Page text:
I held the wiry little creature in my hands and observed it closely. Even being just a baby, I could feel the animal’s strength pulsating within my hands, as he writhed, and thrashed. The scales on his back and tail, and especially his head, were starting to harden with age. He let out a few frog-like cries of distress, before I let the critter go.
A few nights later, I was scanning the side of the Mbari river with my flashlight, and soon caught the tell-tale sign of a Nile crocodile from the bright red reflection of its eyes on the surface if the water. The embankment was very steep, but I wasn’t deterred. I was eager to catch juvenile crocodiles, and this one looked like the perfect candidate. I started down river, grabbing tree roots suspended from the steep embankment wall. Every few steps, I would stumble and an inch or two of my shoes would dip in the water. Now, as I got closer to the shining eyes, I began to get farther and farther away from the safety of good foot placement. Just as I was nearing the animal, I could barely hold on to the steep wall without hanging over the river. It was here, dangling from the roots that I realized I had made a grave mistake in my choice of specimen to pursue; just then, the eyes turned toward me, and I saw the space that separated them was immense. The crocodile in front of me was a good twelve feet long- easily capable of eating me. Disturbed by the pebbles my feet loosed into the river, the crocodile swam toward me. Faster than a thought, I had both feet up at my hands, hanging completely by the tree roots. With a few pumps of its tail, the reptile glided directly beneath me. Eventually, it moved across the river and disappeared.
When I was satisfied the croc was gone, I scrambled as hard as I could back to the safety of camp. The croc never saw me, and it’s a good thing, as I am told they can be very good leapers when in pursuit of prey…
…After three years of working close to large crocs, and hearing various terrifying tales of the modern dinosaurs, I had sufficiently built up a healthy respect of sub-Saharan African waters. Now, I stood at the water’s edge at night, about to take a plunge into the cold black water. I stripped to my boxers; a chilly night air sent goose bumps down my body. I shuttered at the thought of diving into the blackness- the snapping of jaws- the terrible pressure covering me- the inevitable spin- and blacking out. I imagined pieces of my limbs floating up down river, and getting caught in the mangroves for my companions to find in the morning.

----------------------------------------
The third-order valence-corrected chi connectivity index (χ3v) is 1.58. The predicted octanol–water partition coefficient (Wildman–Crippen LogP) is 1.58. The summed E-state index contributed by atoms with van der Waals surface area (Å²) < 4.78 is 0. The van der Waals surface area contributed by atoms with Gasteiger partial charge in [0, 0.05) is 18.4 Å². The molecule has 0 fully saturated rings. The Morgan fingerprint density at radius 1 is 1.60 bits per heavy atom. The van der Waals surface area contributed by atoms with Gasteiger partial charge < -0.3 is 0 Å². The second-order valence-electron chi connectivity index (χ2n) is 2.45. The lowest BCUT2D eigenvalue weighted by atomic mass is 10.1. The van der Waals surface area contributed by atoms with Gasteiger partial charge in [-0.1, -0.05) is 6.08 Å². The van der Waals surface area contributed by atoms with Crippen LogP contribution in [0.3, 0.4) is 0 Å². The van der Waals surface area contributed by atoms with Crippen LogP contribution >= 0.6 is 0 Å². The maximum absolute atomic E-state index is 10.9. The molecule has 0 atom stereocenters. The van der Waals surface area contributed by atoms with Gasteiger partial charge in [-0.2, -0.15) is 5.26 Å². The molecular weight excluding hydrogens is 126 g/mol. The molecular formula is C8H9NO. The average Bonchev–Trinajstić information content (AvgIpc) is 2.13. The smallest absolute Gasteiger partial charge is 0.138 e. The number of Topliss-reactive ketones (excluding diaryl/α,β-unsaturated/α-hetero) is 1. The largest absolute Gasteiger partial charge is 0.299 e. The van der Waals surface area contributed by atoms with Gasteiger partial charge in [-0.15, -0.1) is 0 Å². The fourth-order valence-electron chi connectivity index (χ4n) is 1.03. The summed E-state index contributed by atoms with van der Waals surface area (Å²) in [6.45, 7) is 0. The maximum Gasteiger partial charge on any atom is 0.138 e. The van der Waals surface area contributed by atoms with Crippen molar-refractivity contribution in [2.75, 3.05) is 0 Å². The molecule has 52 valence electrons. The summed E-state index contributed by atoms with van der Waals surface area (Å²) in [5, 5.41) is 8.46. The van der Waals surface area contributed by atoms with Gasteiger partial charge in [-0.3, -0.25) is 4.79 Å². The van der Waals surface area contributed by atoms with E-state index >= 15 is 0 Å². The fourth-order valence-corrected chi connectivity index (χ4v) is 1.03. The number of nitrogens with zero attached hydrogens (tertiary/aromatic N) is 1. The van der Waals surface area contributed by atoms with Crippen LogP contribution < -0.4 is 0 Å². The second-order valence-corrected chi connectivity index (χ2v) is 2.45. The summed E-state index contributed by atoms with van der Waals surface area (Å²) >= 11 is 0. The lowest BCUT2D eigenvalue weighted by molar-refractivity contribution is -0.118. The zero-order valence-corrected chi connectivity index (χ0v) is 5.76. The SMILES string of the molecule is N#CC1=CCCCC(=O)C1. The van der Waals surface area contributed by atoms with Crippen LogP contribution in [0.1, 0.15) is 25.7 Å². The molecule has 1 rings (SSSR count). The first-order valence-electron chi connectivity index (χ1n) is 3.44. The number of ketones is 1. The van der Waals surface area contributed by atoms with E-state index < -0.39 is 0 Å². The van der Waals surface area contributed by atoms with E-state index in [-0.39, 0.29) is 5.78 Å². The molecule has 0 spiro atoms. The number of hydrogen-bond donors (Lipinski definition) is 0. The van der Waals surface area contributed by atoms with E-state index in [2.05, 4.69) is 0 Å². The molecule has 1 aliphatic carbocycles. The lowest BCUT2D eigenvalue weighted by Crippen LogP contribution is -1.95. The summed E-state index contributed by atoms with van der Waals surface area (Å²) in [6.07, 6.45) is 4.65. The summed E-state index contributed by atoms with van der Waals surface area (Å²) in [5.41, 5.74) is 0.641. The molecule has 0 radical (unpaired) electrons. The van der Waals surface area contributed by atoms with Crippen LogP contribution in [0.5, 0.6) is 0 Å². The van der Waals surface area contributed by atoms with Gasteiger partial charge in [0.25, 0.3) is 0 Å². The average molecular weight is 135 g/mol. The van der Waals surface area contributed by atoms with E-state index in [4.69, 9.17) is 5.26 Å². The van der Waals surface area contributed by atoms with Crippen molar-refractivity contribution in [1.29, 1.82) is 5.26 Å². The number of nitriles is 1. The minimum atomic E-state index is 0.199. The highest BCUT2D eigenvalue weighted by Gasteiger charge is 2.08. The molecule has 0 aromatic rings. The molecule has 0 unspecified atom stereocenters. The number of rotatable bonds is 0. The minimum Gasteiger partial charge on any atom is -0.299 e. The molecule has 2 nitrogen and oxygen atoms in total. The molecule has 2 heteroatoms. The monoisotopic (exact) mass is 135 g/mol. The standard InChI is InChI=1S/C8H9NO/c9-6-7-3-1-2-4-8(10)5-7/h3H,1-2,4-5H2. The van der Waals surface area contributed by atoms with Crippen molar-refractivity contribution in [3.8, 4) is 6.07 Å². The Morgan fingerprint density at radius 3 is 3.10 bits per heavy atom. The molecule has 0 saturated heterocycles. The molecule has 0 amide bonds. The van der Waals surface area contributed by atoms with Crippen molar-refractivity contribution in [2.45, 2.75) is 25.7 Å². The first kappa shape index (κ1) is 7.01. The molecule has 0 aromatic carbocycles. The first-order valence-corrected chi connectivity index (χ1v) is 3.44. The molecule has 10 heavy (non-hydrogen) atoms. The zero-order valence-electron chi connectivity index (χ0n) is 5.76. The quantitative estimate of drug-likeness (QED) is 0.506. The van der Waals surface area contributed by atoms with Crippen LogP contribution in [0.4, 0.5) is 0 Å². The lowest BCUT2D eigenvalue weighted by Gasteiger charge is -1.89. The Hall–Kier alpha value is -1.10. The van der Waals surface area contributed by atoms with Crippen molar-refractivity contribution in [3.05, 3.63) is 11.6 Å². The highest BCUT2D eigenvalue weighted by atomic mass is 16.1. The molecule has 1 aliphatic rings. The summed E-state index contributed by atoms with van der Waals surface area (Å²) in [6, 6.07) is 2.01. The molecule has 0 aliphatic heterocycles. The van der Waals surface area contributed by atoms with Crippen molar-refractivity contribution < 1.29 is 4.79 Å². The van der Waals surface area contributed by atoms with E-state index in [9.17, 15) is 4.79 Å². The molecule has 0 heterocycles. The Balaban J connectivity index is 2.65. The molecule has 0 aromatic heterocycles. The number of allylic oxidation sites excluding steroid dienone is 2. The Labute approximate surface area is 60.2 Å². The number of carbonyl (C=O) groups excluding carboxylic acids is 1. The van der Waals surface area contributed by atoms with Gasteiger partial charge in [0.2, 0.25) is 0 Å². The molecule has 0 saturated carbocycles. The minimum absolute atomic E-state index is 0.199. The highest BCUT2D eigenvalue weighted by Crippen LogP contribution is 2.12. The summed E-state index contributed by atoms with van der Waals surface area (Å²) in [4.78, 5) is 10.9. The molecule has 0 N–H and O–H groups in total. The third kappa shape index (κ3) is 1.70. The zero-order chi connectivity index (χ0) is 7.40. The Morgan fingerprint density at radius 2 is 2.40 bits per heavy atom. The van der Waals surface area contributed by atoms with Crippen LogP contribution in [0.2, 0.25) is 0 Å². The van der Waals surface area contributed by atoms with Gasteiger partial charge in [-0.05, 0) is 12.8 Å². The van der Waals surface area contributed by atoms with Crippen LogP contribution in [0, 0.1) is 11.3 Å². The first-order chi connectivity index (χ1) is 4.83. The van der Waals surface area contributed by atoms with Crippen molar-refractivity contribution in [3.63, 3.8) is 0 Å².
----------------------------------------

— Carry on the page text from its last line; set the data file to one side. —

I breathed uneasily, trying to swallow the heavy heartbeats in my throat. Erik must have sensed my hesitation, and tried his best to give me a helpful suggestion: “How about you shine your light around until you’re sure there are no crocs close by, and then dive in and get it over with.”
Great idea. I shined my powerful light to the left- nothing. Then the right… I let out a loud groan, as two clearly visible red eyes shown on the bank at the other end of the river to the right. Erik let out a nervous laugh.
“Yeah, real good idea,” I said. Without another thought, I gathered my last courage and made a running dive. The water was cold, the memory of the swim a blur. Soon after, I stood on the ferry, at the other end of the river, shaking off the water and the fear. I was safe for this swim.